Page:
|*  3 |   INDEX UNIQUE SCAN        | T2PK |     2 |     4 |     0   (0)| 00:00:01 |
-----------------------------------------------------------------------------------

Predicate Information (identified by operation id):
---------------------------------------------------

   3 - access("C1"="T2"."C1")

So you can see that the constraint means that there is no need to make the join at all, because Oracle knows that there can be no orphan rows.

Second, not null constraints. Try this:

create table t3(c1 number not null);
begin
for i in 1..10000 loop
insert into t3 values(i);
end loop;
end;
/

create index t3i on t3(c1);

exec dbms_stats.gather_table_stats('JON','T3');

set autotrace on exp
select count(*) from t3;
alter table t3 modify c1 null;
select count(*) from t3;

My execution plan with the not null constraint is
Execution Plan
----------------------------------------------------------
Plan hash value: 1631330922

------------------------------------------------------------------------------
| Id  | Operation                     | Name | Rows  | Cost (%CPU)| Time     |
------------------------------------------------------------------------------
|   0 | SELECT STATEMENT              |      |     1 |     7   (0)| 00:00:01 |
|   1 |  SORT AGGREGATE               |      |     1 |            |          |
|   2 |   INDEX STORAGE FAST FULL SCAN| T3I  | 10000 |     7   (0)| 00:00:01 |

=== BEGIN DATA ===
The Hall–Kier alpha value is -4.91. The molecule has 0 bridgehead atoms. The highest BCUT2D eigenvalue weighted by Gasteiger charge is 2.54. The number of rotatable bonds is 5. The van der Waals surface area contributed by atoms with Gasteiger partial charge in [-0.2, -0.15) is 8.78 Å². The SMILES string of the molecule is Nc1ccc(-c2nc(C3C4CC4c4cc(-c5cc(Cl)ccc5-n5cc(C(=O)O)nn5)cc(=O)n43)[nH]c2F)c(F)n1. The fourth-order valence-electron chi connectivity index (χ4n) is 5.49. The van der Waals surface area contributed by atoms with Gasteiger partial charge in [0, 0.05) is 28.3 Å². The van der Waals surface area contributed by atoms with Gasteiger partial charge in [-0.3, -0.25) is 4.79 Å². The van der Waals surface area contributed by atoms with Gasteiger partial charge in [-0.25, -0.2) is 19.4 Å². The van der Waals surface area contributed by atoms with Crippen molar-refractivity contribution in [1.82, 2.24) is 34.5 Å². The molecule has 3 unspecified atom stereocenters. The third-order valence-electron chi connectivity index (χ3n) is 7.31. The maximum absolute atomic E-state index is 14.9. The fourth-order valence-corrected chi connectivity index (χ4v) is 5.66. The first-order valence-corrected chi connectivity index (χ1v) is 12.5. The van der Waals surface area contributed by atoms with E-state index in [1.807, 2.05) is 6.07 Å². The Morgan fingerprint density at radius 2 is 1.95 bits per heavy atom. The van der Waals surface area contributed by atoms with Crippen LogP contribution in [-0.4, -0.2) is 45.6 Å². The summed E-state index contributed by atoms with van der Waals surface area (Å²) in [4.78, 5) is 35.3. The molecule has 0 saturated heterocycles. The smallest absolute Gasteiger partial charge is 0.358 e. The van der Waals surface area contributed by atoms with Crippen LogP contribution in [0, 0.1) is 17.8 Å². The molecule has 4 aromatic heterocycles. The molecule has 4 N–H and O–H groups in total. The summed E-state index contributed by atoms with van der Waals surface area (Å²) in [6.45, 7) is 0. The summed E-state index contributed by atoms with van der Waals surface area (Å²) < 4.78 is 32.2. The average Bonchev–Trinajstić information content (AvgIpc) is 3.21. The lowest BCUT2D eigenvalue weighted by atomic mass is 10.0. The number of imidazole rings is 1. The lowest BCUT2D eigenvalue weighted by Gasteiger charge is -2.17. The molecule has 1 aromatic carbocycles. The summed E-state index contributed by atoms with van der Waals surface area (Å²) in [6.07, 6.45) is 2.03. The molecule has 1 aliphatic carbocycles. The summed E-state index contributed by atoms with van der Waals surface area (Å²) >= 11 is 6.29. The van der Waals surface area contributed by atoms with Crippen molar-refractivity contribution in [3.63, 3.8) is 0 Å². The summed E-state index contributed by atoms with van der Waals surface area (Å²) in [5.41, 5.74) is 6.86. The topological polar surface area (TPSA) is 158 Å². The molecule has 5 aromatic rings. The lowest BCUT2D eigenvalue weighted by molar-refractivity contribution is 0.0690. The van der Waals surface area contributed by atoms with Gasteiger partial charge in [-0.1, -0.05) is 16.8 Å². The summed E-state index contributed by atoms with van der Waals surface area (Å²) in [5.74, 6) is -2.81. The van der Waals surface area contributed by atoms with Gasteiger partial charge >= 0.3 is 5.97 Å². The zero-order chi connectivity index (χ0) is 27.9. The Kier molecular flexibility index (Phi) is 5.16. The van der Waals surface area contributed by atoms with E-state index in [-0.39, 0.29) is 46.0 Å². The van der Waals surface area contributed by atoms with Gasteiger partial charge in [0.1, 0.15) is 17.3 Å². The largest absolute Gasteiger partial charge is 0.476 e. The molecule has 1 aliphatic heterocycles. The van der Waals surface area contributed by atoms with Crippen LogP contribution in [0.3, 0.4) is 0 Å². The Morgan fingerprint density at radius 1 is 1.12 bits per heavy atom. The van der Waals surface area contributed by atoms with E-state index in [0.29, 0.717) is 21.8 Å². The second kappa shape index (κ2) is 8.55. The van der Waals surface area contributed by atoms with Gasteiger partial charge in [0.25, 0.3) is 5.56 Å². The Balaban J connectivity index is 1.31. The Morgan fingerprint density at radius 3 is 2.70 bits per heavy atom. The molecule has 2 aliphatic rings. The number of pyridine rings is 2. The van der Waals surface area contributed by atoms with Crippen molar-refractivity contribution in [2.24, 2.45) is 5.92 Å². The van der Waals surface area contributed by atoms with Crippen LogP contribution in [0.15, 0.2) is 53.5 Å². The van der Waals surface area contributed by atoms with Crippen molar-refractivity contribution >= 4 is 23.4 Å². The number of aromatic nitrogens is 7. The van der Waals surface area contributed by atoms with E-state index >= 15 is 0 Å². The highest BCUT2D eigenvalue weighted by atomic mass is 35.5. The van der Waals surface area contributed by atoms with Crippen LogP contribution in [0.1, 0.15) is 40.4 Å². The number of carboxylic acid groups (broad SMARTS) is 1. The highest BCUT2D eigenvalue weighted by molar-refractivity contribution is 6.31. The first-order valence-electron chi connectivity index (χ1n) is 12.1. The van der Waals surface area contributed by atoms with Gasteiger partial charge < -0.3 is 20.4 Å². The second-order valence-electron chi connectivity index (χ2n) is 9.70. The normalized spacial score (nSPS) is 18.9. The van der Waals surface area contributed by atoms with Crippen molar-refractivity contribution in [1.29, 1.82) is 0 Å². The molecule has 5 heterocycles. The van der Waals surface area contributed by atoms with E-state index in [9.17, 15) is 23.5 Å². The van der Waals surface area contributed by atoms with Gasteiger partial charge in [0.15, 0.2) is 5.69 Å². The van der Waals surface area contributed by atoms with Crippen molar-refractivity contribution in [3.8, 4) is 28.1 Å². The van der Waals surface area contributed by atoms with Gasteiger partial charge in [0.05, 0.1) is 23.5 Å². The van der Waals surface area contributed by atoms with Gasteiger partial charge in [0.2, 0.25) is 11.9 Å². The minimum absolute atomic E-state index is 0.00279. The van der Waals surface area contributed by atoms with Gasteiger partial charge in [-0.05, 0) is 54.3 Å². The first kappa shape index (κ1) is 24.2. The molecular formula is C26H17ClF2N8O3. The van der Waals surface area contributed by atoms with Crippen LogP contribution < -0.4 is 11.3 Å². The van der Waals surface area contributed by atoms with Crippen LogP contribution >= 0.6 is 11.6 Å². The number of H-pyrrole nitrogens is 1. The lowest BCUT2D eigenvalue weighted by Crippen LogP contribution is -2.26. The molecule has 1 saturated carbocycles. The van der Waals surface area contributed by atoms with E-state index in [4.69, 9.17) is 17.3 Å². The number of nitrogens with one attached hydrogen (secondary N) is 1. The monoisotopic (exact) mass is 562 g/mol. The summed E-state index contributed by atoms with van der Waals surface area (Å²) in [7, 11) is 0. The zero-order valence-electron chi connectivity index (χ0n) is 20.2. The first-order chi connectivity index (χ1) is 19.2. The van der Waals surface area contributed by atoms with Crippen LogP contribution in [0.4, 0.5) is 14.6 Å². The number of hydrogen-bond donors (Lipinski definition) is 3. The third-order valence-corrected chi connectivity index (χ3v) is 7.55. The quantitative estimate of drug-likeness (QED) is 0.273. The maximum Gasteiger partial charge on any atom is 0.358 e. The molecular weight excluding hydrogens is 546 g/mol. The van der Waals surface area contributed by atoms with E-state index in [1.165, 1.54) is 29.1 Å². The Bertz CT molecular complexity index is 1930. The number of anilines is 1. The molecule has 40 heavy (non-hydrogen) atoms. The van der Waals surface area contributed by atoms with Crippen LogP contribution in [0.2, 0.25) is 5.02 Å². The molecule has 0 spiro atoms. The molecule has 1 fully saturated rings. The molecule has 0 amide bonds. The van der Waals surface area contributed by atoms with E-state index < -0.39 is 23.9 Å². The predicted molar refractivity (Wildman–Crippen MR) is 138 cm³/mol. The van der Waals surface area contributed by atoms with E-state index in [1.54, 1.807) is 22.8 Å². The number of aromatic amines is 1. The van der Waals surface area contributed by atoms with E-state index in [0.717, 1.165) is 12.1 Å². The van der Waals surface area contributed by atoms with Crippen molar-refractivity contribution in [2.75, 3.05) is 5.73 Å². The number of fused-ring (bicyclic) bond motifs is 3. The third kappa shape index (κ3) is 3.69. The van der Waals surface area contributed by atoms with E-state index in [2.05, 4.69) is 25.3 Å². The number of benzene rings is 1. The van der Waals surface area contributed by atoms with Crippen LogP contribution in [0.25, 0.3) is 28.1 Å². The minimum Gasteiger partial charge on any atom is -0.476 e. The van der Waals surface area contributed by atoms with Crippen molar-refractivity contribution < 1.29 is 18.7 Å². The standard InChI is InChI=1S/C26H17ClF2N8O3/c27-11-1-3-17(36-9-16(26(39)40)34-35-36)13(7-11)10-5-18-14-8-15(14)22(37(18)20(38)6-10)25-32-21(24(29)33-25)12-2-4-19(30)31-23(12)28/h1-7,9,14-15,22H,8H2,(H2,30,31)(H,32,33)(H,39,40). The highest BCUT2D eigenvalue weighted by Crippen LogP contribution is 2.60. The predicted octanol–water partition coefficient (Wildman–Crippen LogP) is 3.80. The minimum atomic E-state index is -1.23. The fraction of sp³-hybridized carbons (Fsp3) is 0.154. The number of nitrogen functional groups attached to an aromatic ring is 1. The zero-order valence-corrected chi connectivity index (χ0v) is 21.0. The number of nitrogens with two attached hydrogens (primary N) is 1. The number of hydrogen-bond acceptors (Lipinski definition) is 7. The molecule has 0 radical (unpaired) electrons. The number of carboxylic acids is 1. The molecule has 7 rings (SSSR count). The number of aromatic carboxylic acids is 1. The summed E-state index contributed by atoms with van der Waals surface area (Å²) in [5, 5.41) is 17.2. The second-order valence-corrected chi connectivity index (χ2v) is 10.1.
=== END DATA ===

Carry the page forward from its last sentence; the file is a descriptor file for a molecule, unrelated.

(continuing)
------------------------------------------------------------------------------

and after dropping te not null constraint:
Execution Plan
----------------------------------------------------------
Plan hash value: 463314188

---------------------------------------------------------------------------
| Id  | Operation                  | Name | Rows  | Cost (%CPU)| Time     |
---------------------------------------------------------------------------
|   0 | SELECT STATEMENT           |      |     1 |     7   (0)| 00:00:01 |
|   1 |  SORT AGGREGATE            |      |     1 |            |          |
|   2 |   TABLE ACCESS STORAGE FULL| T3   | 10000 |     7   (0)| 00:00:01 |
---------------------------------------------------------------------------

Obvious, isn't it? The constraint meant that Oracle did not have to touch the table at all, because every row must have an entry in the index.

So, to conclude, these very simple examples demonstrate the general case: always define as many constraints as you can, to give the optimizer the information it needs to develop efficient execution plans.

Constraints

I think putting in foreign key constraints will slow down the DML's. In case of staging tables where data is inserted and deleted intensively the strategy of putting in constraints may not be useful. We had a situation like this recently where the performance of a screen used for uploading records into the staging table through webutil performed badly since the foreign keys were put with the actual base tables. In this case it's better to leave the task of validations to the batch processes rather than freezing up the screen for long. Please let me know your views.